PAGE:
U.S. Hurricane Strikes

Historical hurricane strikes by county on the U.S. Atlantic coast

  • Source: NOAA
  • Last update: -

NOAA aims to provide tropical cyclone best track data in a centralized location to aid our understanding of the distribution, frequency, and intensity of tropical cyclones worldwide. These data are derived from the NOAA National Weather Service revised Atlantic hurricane database (HURDAT2) data set and the NOAA National Climatic Data Center’s International Best Track Archive for Climate Stewardship (IBTrACS) data set. Storms from 1842 to the present for the United States Atlantic coast are available. Data aquisition tools were developed as part of the National Oceanic and Atmospheric Administration (NOAA) Office for Coastal Management's Historical Hurricanes Tool, but contain data and information from a variety of data sources, including non-NOAA data.

The strike data includes both direct and indirect hits. When the innermost core regions, or "eye," moved over a county, it was counted as a direct hit. "R" is defined as the radius of maximum winds in a hurricane (the distance in miles from the storm's center to the circle of maximum winds around the center). A county is regarded as receiving a direct hit when all or parts of a county fall within about 2R to the right and R to the left of a storm's landfall. This assumes an observer at sea looking toward shore. On average, this direct hit zone extended about 50 miles along the coastline (Rz15 miles). Of course, some hurricanes were smaller than this and some, particularly in higher latitudes, were much larger. Indirect hits are characterized by the hurricane's strength and size and on the configuration of the individual county coastline. Here again, much subjectivity was necessary often complicated by storm paths and geography. Generally, those areas on either side of the direct hit zone which received hurricane force winds or tides of at least 4 to 5 feet above normal. Cases were judged individually, and many borderline situations had to be resolved, thus introducing some level of subjectivity. In effect, this data is useful for making general comparisons between counties, but may not represent an exact, objective count. Resource Watch shows only a subset of the dataset. For access to the full dataset and additional information, see the Learn More link.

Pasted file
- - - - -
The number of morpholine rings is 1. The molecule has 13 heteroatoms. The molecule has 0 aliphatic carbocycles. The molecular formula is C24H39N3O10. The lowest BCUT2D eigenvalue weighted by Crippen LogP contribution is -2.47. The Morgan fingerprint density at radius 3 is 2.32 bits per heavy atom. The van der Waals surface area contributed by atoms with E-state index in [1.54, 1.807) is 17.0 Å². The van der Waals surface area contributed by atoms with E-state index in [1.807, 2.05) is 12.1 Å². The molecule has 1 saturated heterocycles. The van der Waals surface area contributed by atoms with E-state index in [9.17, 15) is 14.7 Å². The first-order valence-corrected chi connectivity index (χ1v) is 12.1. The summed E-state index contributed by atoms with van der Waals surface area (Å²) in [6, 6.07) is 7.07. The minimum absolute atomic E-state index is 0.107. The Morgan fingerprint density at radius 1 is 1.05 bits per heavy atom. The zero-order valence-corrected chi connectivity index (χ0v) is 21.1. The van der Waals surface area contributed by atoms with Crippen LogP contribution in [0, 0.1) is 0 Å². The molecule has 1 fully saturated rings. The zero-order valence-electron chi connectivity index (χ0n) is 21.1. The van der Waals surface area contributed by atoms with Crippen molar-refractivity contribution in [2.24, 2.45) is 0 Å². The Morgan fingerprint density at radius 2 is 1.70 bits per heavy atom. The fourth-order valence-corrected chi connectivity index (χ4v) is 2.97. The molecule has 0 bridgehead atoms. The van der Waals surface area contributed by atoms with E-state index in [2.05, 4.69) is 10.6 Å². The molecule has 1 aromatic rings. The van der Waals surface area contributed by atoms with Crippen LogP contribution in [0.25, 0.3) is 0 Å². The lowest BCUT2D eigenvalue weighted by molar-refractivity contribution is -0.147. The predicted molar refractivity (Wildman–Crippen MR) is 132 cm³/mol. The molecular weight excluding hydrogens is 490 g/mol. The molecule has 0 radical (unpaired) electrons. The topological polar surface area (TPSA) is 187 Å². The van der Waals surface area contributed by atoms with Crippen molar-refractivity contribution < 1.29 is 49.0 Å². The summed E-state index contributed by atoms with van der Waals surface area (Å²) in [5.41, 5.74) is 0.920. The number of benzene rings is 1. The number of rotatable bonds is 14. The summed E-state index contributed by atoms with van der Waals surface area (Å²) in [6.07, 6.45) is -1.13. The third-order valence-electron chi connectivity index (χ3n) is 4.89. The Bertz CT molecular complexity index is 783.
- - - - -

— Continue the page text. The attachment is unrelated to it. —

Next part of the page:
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Formal name

Historical Hurricane Tracks County Strikes

Suggested citation

(1) National Oceanic and Atmospheric Administration (NOAA) Office for Coastal Management (1992). Hurricane experience levels of coastal county populations from Texas to Maine. A Tabular Hurricane Climatology by counties, Texas to Maine, 1900 - 1990 (Report and data set; data set updated to 2010). Retrieved from https://www.nhc.noaa.gov/pdf/NWS-NHC-1992-46.pdf. Accessed through PREPdata, (date). www.prepdata.org.

(2) Knapp, K. R., M. C. Kruk, D. H. Levinson, H. J. Diamond, and C. J. Neumann, 2010: The International Best Track Archive for Climate Stewardship (IBTrACS): Unifying tropical cyclone best track data. Bulletin of the American Meteorological Society, 91, 363-376. non-gonvernment domain doi:10.1175/2009BAMS2755.1. Accessed through PREPdata, (date). www.prepdata.org.

(3) Landsea, C. W. and J. L. Franklin, 2013: Atlantic Hurricane Database Uncertainty and Presentation of a New Database Format. Mon. Wea. Rev., 141, 3576-3592 . Accessed through PREPdata, (date). www.prepdata.org. (NOTE) To cite the processed data set, use citation (1). Accessed through Resource Watch, (date). www.resourcewatch.org.

Sources

National Oceanic and Atmospheric Administration (NOAA)

Geographic coverage

United States

Date of content

1900-2009

Published language

en

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